On June 12, 2014, the Senate had just finished confirming eight presidential nominations to serve as federal financial regulators in less than a month. In doing so, the Senate “cleared the deck” of all its financial regulatory nominations for the first time since early 2010. One year later, vacancies at these agencies are slowly piling up and little action has been taken to fill them.
There are currently five vacancies at independent financial regulatory agencies: two Federal Reserve Board (Fed) governorships, a seat on the Commodity Futures Trading Commission (CFTC), a directorship at the Federal Deposit Insurance Corporation (FDIC), and the spot of vice chairman for supervision at the Fed.
In addition, two more vacancies will reportedly open up soon on the Securities and Exchange Commission (SEC). According to these reports, Democrat Luis Aguilar, whose term in office expired on June 5, will step down soon, and Republican Daniel Gallagher will leave office when his replacement is confirmed. Gallagher’s term will end on June 5, 2016.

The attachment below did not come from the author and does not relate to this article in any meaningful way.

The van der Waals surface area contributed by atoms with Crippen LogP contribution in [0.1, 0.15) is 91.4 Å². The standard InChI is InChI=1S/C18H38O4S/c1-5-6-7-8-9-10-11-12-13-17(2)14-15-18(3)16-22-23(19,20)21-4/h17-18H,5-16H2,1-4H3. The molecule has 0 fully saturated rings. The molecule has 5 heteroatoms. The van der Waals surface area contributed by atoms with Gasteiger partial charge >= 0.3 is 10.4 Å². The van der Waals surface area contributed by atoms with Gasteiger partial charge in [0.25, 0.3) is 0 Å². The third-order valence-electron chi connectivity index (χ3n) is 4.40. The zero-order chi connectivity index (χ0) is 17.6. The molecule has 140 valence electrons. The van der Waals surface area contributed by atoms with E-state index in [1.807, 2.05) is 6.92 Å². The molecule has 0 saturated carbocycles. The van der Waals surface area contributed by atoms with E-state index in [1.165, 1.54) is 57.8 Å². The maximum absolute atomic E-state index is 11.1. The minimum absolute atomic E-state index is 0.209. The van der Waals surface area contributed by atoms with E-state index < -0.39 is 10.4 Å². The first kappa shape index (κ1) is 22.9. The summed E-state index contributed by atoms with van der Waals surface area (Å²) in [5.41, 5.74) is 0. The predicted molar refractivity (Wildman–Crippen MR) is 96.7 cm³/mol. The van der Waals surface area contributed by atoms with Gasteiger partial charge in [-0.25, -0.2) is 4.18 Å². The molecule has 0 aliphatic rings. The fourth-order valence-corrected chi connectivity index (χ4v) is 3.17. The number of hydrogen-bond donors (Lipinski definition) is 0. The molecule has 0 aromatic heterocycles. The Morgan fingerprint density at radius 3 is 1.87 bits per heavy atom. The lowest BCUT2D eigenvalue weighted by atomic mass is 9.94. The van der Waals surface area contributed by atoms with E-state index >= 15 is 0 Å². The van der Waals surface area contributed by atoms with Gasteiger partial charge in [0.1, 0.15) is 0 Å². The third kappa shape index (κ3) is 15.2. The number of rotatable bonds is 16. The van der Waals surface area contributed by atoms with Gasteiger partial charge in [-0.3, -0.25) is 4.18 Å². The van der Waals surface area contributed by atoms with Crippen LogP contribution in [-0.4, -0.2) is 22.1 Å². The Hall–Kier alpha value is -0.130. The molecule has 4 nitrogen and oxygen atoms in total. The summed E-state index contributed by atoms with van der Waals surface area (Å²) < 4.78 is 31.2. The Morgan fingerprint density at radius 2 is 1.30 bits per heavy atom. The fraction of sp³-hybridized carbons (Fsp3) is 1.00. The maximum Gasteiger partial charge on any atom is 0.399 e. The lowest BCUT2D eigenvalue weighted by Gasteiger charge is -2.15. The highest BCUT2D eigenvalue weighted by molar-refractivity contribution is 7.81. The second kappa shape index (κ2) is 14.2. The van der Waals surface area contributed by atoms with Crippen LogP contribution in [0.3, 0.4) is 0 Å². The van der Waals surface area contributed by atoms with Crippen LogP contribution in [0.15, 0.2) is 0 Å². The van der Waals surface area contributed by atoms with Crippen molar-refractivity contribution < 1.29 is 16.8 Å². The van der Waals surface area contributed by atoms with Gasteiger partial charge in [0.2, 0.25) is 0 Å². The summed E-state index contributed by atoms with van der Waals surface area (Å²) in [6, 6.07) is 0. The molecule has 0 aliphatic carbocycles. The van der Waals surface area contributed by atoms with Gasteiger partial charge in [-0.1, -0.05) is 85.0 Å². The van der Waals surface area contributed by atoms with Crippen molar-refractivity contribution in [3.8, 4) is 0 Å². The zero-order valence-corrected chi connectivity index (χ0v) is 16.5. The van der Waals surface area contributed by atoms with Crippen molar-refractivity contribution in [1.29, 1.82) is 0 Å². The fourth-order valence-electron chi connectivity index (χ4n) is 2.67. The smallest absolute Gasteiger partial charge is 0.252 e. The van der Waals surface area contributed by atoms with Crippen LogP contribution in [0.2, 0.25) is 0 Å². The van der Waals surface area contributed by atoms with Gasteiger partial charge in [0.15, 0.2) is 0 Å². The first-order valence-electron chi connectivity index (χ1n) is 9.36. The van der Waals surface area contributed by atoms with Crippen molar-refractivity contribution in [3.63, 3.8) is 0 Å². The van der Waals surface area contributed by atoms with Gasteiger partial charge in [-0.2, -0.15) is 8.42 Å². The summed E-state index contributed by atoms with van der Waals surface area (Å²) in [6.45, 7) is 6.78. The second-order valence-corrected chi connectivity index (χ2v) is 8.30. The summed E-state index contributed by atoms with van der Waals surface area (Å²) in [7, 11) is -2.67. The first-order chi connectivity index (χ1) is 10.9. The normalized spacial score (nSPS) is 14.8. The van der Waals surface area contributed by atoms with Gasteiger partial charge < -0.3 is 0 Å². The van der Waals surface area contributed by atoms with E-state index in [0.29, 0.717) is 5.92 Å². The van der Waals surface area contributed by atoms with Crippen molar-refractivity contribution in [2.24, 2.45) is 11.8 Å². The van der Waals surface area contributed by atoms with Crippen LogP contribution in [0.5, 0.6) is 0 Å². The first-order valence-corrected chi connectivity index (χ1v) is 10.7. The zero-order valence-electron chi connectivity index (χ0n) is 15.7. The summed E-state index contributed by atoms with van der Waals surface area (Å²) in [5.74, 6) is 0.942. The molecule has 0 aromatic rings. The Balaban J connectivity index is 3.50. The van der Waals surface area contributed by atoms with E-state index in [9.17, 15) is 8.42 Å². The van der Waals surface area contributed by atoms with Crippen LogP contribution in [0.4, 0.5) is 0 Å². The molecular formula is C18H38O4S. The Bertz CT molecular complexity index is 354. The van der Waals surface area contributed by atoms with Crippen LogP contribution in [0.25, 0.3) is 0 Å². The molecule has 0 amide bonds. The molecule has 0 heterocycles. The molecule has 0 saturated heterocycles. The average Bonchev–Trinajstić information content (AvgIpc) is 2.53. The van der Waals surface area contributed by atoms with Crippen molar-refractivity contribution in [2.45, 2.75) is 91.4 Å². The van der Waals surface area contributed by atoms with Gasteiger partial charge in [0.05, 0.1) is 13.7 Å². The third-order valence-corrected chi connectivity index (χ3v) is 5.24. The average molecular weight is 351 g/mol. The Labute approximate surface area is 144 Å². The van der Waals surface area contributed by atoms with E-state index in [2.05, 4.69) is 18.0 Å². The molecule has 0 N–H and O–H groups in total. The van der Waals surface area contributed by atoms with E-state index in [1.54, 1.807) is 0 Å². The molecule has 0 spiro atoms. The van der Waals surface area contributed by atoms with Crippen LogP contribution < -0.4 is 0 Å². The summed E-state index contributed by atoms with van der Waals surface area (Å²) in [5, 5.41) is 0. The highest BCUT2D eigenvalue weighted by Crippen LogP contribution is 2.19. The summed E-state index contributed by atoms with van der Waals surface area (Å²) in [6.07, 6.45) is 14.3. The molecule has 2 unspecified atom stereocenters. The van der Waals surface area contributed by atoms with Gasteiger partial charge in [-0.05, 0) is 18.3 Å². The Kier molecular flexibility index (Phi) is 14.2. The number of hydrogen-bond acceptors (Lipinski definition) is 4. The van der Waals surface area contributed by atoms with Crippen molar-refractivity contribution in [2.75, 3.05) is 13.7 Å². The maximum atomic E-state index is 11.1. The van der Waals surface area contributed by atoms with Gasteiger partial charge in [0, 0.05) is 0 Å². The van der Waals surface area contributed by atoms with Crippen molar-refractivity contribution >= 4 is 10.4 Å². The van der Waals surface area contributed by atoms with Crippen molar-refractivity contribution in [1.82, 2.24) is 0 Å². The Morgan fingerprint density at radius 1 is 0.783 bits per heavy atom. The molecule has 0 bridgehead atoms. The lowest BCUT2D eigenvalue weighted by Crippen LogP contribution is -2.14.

According to the Bipartisan Policy Center’s (BPC) Nominations Tracker, the seat on the CFTC has been vacant since August 2014, 307 days ago, while the two governorships on the Fed have been vacant for over a year, one for 455 days and the other for 379 days. There has not been a single nominee for the position of Fed vice chairman for supervision since it was created 1786 days ago. The vacancy on the FDIC just opened last week when Jeremiah Norton stepped down, although the term to which he had been confirmed had expired almost two years ago. BPC research in 2013 showed that the average length of time for a president to decide on a nomination was 240 days.
So far, President Obama has sent one nomination to the Senate, that of Allan Landon to be a governor at the Fed. No significant opposition has been voiced to Landon’s nomination but 155 days since his nomination, no hearing has been scheduled. This is already longer than the 137 days it has taken on average for the Senate to resolve nominations in the BPC research mentioned above. Senate Banking Committee Chairman Richard Shelby (R-AL) has said that he wants to consider both Fed governor nominations as a pair.
It is a Washington truism that the closer presidents get to the end of their terms, the less likely the Senate is to move their nominations forward. If the administration wants to fill these important posts, it is working against the clock.